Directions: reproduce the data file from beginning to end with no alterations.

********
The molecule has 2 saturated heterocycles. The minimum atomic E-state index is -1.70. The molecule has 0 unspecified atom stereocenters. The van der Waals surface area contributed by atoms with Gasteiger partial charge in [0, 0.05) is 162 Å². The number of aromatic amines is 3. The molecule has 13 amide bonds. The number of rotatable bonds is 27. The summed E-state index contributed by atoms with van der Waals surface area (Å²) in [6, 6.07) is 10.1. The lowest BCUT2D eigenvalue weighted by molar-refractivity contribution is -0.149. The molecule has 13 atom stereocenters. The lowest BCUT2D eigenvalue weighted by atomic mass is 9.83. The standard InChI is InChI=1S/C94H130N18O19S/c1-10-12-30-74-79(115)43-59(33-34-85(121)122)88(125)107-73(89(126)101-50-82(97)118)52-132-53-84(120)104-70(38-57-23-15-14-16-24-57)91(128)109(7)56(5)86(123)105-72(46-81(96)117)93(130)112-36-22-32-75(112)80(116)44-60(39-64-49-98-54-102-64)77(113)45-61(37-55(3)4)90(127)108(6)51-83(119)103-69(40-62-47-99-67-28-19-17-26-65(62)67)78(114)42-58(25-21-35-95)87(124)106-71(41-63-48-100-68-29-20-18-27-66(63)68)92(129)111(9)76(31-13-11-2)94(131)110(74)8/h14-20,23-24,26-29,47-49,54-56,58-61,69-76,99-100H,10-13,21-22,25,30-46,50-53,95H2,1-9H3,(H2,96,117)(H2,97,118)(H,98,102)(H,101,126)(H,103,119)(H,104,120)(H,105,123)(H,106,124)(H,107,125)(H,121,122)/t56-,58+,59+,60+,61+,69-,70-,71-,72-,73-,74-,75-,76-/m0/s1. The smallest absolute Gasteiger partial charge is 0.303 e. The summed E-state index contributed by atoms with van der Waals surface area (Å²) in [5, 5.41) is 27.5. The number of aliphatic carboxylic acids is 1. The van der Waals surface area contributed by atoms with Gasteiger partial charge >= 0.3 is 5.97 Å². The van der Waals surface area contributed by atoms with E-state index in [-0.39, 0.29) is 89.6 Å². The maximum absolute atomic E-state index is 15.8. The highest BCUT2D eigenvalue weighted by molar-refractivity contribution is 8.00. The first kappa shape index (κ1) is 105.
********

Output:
The molecule has 2 saturated heterocycles. The minimum atomic E-state index is -1.70. The molecule has 0 unspecified atom stereocenters. The van der Waals surface area contributed by atoms with Gasteiger partial charge in [0, 0.05) is 162 Å². The number of aromatic amines is 3. The molecule has 13 amide bonds. The number of rotatable bonds is 27. The summed E-state index contributed by atoms with van der Waals surface area (Å²) in [6, 6.07) is 10.1. The lowest BCUT2D eigenvalue weighted by molar-refractivity contribution is -0.149. The molecule has 13 atom stereocenters. The lowest BCUT2D eigenvalue weighted by atomic mass is 9.83. The standard InChI is InChI=1S/C94H130N18O19S/c1-10-12-30-74-79(115)43-59(33-34-85(121)122)88(125)107-73(89(126)101-50-82(97)118)52-132-53-84(120)104-70(38-57-23-15-14-16-24-57)91(128)109(7)56(5)86(123)105-72(46-81(96)117)93(130)112-36-22-32-75(112)80(116)44-60(39-64-49-98-54-102-64)77(113)45-61(37-55(3)4)90(127)108(6)51-83(119)103-69(40-62-47-99-67-28-19-17-26-65(62)67)78(114)42-58(25-21-35-95)87(124)106-71(41-63-48-100-68-29-20-18-27-66(63)68)92(129)111(9)76(31-13-11-2)94(131)110(74)8/h14-20,23-24,26-29,47-49,54-56,58-61,69-76,99-100H,10-13,21-22,25,30-46,50-53,95H2,1-9H3,(H2,96,117)(H2,97,118)(H,98,102)(H,101,126)(H,103,119)(H,104,120)(H,105,123)(H,106,124)(H,107,125)(H,121,122)/t56-,58+,59+,60+,61+,69-,70-,71-,72-,73-,74-,75-,76-/m0/s1. The smallest absolute Gasteiger partial charge is 0.303 e. The summed E-state index contributed by atoms with van der Waals surface area (Å²) in [5, 5.41) is 27.5. The number of aliphatic carboxylic acids is 1. The van der Waals surface area contributed by atoms with Gasteiger partial charge >= 0.3 is 5.97 Å². The van der Waals surface area contributed by atoms with E-state index in [-0.39, 0.29) is 89.6 Å². The maximum absolute atomic E-state index is 15.8. The highest BCUT2D eigenvalue weighted by molar-refractivity contribution is 8.00. The first kappa shape index (κ1) is 105.